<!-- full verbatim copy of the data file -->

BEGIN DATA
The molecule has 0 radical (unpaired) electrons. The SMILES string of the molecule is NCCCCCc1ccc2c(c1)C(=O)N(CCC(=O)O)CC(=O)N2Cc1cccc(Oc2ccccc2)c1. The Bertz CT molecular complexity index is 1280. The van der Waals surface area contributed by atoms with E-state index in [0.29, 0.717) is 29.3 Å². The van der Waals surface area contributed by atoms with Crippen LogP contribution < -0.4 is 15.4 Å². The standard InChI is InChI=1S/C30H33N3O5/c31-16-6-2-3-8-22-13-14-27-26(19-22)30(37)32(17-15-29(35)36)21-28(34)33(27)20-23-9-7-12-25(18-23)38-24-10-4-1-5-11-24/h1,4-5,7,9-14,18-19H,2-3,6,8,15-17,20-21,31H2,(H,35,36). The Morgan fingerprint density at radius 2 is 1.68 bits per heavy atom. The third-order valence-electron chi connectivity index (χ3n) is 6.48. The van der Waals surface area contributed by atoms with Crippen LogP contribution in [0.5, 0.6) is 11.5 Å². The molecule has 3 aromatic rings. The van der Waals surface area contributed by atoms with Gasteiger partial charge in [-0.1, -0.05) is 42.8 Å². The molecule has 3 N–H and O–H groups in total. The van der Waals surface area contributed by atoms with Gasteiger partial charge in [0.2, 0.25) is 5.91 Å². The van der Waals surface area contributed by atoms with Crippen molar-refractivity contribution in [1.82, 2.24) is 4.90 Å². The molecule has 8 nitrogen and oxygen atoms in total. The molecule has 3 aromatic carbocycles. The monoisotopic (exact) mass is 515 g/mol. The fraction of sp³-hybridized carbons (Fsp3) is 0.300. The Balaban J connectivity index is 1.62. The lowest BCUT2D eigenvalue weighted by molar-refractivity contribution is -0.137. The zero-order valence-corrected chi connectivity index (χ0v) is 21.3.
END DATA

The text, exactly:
The molecule has 0 radical (unpaired) electrons. The SMILES string of the molecule is NCCCCCc1ccc2c(c1)C(=O)N(CCC(=O)O)CC(=O)N2Cc1cccc(Oc2ccccc2)c1. The Bertz CT molecular complexity index is 1280. The van der Waals surface area contributed by atoms with E-state index in [0.29, 0.717) is 29.3 Å². The van der Waals surface area contributed by atoms with Crippen LogP contribution < -0.4 is 15.4 Å². The standard InChI is InChI=1S/C30H33N3O5/c31-16-6-2-3-8-22-13-14-27-26(19-22)30(37)32(17-15-29(35)36)21-28(34)33(27)20-23-9-7-12-25(18-23)38-24-10-4-1-5-11-24/h1,4-5,7,9-14,18-19H,2-3,6,8,15-17,20-21,31H2,(H,35,36). The Morgan fingerprint density at radius 2 is 1.68 bits per heavy atom. The third-order valence-electron chi connectivity index (χ3n) is 6.48. The van der Waals surface area contributed by atoms with Crippen LogP contribution in [0.5, 0.6) is 11.5 Å². The molecule has 3 aromatic rings. The van der Waals surface area contributed by atoms with Gasteiger partial charge in [-0.1, -0.05) is 42.8 Å². The molecule has 3 N–H and O–H groups in total. The van der Waals surface area contributed by atoms with Gasteiger partial charge in [0.2, 0.25) is 5.91 Å². The van der Waals surface area contributed by atoms with Crippen molar-refractivity contribution in [1.82, 2.24) is 4.90 Å². The molecule has 8 nitrogen and oxygen atoms in total. The molecule has 3 aromatic carbocycles. The monoisotopic (exact) mass is 515 g/mol. The fraction of sp³-hybridized carbons (Fsp3) is 0.300. The Balaban J connectivity index is 1.62. The lowest BCUT2D eigenvalue weighted by molar-refractivity contribution is -0.137. The zero-order valence-corrected chi connectivity index (χ0v) is 21.3.